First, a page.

- Performance Studies and Negative Epistemology: Performance Apophatics by Claire Maria Chambers
"To perform is not to know" (1). Readers may be uncertain what to make of this slippery statement initially, and this is as it should be. In Performance Studies and Negative Epistemology: Performance Apophatics, Claire Chambers welds the traditions of theology and performance theory to assemble a new framework of performance apophatics. Probing the fundamentals of performance, Chambers asks how we may enact knowledge of the other without presumption, or how we may preserve "concern for the indistinguishable" (21), even how we might possibly make sense of "the unknown, which is very likely the unknowable" (22). Such questions tread the brink of contradiction, but Chambers navigates them using the language of apophatic theology, the age-old tradition of negative knowledge. [End Page 167]
Chambers crystalizes two central concepts from the theological tradition. She explicates how knowledge "performs against itself" to give theorists a language to address the fundamentally unknown without destroying it, and how actors (as selves) must "deny experience" to productively understand their perception of reality as true yet fallible (3). After introducing the premise of apophatics in chapter 1, chapter 2 solidifies the theoretical foundation by locating the mystic tradition of resistance in current thinking. In this chapter, Chambers demonstrates how these theological notions dovetail with the central epistemologies of performance studies, offering a selection of examples where authors from performance studies and theatre call upon apophatic principles, or pose questions that apophatics may answer. In Grotowski's paratheatre, for instance, Chambers identifies the desire to "abandon performance itself" as "achieved through a negative 'stripping away'" and so situates his method of acting within an apophatic scheme (39). Later, in the section of chapter 2 entitled "Apophatics, Feminism, and 'Entanglements,'" Chambers examines the destabilizing power of apophatics, noting that "Negative theology shares with… certain forms of feminism the notion that complete otherness disbands the power of language," initiating a dialogue with Luce Irigaray, medieval mystic scholars, and practitioners of postcolonial performance (54). Chapter 2 is an essential and pragmatic account of the apophatic roots of modern theatrical ideologies.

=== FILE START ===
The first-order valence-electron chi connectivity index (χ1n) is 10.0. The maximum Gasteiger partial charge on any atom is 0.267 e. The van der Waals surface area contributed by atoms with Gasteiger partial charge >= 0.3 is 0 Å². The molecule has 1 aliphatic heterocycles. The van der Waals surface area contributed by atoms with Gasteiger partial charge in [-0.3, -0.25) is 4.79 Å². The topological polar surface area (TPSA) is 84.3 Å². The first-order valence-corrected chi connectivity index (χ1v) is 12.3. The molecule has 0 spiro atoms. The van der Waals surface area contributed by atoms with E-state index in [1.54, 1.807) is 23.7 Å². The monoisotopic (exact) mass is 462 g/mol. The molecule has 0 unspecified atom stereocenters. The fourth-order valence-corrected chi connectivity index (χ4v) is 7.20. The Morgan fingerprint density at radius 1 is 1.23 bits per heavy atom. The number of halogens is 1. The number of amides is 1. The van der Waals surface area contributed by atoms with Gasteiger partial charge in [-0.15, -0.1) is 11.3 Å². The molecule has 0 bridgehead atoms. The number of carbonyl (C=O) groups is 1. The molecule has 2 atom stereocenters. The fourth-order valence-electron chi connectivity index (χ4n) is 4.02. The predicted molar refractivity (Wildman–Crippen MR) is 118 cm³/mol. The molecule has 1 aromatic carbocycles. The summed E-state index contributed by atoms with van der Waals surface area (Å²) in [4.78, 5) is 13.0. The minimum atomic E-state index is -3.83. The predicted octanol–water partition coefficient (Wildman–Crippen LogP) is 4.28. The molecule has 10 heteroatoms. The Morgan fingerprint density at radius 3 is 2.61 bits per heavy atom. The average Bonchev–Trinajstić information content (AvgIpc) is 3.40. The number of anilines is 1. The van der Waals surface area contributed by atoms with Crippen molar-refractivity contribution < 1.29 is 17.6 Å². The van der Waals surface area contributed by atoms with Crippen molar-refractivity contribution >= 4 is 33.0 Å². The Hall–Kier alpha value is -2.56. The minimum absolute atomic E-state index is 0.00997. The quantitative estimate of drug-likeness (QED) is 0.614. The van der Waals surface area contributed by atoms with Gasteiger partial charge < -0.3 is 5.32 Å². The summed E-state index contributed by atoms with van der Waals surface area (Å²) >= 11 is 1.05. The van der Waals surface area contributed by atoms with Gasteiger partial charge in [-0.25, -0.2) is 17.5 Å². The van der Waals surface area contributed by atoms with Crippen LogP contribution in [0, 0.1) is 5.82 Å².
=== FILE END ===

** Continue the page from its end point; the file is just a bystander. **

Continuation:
The following three chapters rise from these theoretical foundations to substantiate the utility of negative language. These chapters serve as case studies where the tools of performance apophatics can be seen in action, demonstrating the nuance and care inherent in the method. Chapter 3 considers intercultural performance in South Korea, studying primarily an adaptation of Douglas Maxwell's Our Bad Magnet. Chambers uses performance apophatics to study the queering of the work, identifying the "trap of upholding alterity as an end in itself" which negative knowledge naturally eludes (82). Chambers then steps back in chapter 4 to apply the method outside of traditional performance. She turns to the notion of archive in the legacy of Li Tim-Oi, a Chinese Anglican priestess, and explores her own personal and academic account of Tim-Oi's living archive. Chambers accesses the apophatic discipline as a way of understanding the nonsense of archives which "promise origins, but return none" and "intentionally create excess to delimit the specific" (143). Her work is fruitful here, but for some readers will stray from relevance.
"The Playwright as Negative Theologian," chapter 5 of the work, is one of Chamber's most effective, mapping the negative thinking of Kierkegaard and Heidegger onto the character arcs of The Amen Corner and Blues for Mister Charlie while continuing the powerful synthesis that chapter 2 began. Chambers draws attention to the internal conflict of "'anti-conversion,' the inability, despite the desire, to give oneself over to absolute faith" as an example of a negative ontological experience (165). As phrased in her reading of The Amen Corner, "Baldwin's [End Page 168] impossible faith is a political challenge to the oppressive presence of a white god within the seductive allure of absolutist religion" (173). But going farther, she uncovers an apophatics in power dynamics, demonstrating how "absolute faith" is a kind of "social oppression" and "dominion" (175). Here Chambers demonstrates how apophatics is almost an essential language...